Century egg

I remember my grandpa cutting these almost translucent century eggs using a piece of string. Why a piece of string? Because the centre is thick and sticky, a knife would not make a clean cut. Anyway, we used to have it chopped up and arranged nicely on a plate, with a little soy sauce; or chopped up finely, mixed with fresh tofu and a drizzle of chilli oil.

Hang on, you know these are real eggs right? Even though they look toxic, they are not laid by genetically supercharged hens or ducks. Much like durian, they may smell foul (ok, much less foul) but they taste great and add a distinct flavour to dishes. One of which is congee, made with lean pork.

Century egg and pork congee


  • 3 century eggs (from Chinese grocery stores), roughly chopped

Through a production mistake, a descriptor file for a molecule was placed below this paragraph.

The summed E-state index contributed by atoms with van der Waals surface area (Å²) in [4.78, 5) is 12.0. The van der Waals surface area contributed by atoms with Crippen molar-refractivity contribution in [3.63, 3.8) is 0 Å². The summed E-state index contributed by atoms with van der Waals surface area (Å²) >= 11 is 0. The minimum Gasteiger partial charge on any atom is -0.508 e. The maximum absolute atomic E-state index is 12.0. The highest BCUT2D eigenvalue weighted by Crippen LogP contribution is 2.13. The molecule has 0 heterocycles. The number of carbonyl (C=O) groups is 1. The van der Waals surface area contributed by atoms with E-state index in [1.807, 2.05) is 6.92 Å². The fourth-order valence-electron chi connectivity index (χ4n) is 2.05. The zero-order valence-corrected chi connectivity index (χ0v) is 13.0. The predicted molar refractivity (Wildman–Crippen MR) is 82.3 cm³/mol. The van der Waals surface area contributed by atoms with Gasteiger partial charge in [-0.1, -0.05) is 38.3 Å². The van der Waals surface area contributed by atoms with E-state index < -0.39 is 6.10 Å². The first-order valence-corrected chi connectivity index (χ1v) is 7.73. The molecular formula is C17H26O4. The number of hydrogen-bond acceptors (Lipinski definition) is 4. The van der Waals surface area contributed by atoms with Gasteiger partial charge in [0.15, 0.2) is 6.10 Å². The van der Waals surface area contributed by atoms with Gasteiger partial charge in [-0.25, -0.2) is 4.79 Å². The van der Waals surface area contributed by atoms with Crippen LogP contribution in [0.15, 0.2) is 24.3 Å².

• 200 – 300 grams lean pork, cut into small pieces or strips
  • 2 cups jasmine rice or 2.5 cups broken rice
  • chicken stock
  • salt and white pepper to taste
  • sliced ginger and green shallots to serve


Wash rice. Add 3 cups of water and 3 cups chicken stock to the rice and cook in a rice cooker or the stove top. When the rice boils, add in the pork and century eggs. When the congee is done, add salt and white pepper and season to your taste. I prefer lots of white pepper (do not use black pepper ever!) Serve with finely sliced ginger and green shallots.


One Response to Century egg

  1. jennifer says:

    I love congee! Love century egg too, but haven’t ate it in so long. The chemical process of preserving these eggs worry me.

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